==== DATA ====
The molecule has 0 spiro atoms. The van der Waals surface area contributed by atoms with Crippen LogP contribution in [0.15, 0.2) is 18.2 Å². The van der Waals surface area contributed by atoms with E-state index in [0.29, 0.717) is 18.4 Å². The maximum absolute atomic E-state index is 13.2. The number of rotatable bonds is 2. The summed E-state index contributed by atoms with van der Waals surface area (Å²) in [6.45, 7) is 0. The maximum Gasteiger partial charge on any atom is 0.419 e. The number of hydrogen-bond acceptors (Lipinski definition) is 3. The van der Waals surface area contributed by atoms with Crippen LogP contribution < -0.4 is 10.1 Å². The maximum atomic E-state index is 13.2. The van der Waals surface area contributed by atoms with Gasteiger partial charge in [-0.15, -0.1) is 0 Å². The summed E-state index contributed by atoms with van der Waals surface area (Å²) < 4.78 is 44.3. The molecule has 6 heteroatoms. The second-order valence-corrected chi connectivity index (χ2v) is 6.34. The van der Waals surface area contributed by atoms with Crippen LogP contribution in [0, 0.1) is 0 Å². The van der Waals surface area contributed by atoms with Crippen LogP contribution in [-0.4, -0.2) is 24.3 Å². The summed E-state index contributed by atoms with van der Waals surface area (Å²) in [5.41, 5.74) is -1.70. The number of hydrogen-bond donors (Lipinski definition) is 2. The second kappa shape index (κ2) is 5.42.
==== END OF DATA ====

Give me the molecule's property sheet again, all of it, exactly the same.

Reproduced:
The molecule has 0 spiro atoms. The van der Waals surface area contributed by atoms with Crippen LogP contribution in [0.15, 0.2) is 18.2 Å². The van der Waals surface area contributed by atoms with E-state index in [0.29, 0.717) is 18.4 Å². The maximum absolute atomic E-state index is 13.2. The number of rotatable bonds is 2. The summed E-state index contributed by atoms with van der Waals surface area (Å²) in [6.45, 7) is 0. The maximum Gasteiger partial charge on any atom is 0.419 e. The number of hydrogen-bond acceptors (Lipinski definition) is 3. The van der Waals surface area contributed by atoms with Crippen LogP contribution < -0.4 is 10.1 Å². The maximum atomic E-state index is 13.2. The van der Waals surface area contributed by atoms with Gasteiger partial charge in [-0.15, -0.1) is 0 Å². The summed E-state index contributed by atoms with van der Waals surface area (Å²) < 4.78 is 44.3. The molecule has 6 heteroatoms. The second-order valence-corrected chi connectivity index (χ2v) is 6.34. The van der Waals surface area contributed by atoms with Crippen LogP contribution in [0, 0.1) is 0 Å². The van der Waals surface area contributed by atoms with Crippen LogP contribution in [-0.4, -0.2) is 24.3 Å². The summed E-state index contributed by atoms with van der Waals surface area (Å²) in [5.41, 5.74) is -1.70. The number of hydrogen-bond donors (Lipinski definition) is 2. The second kappa shape index (κ2) is 5.42.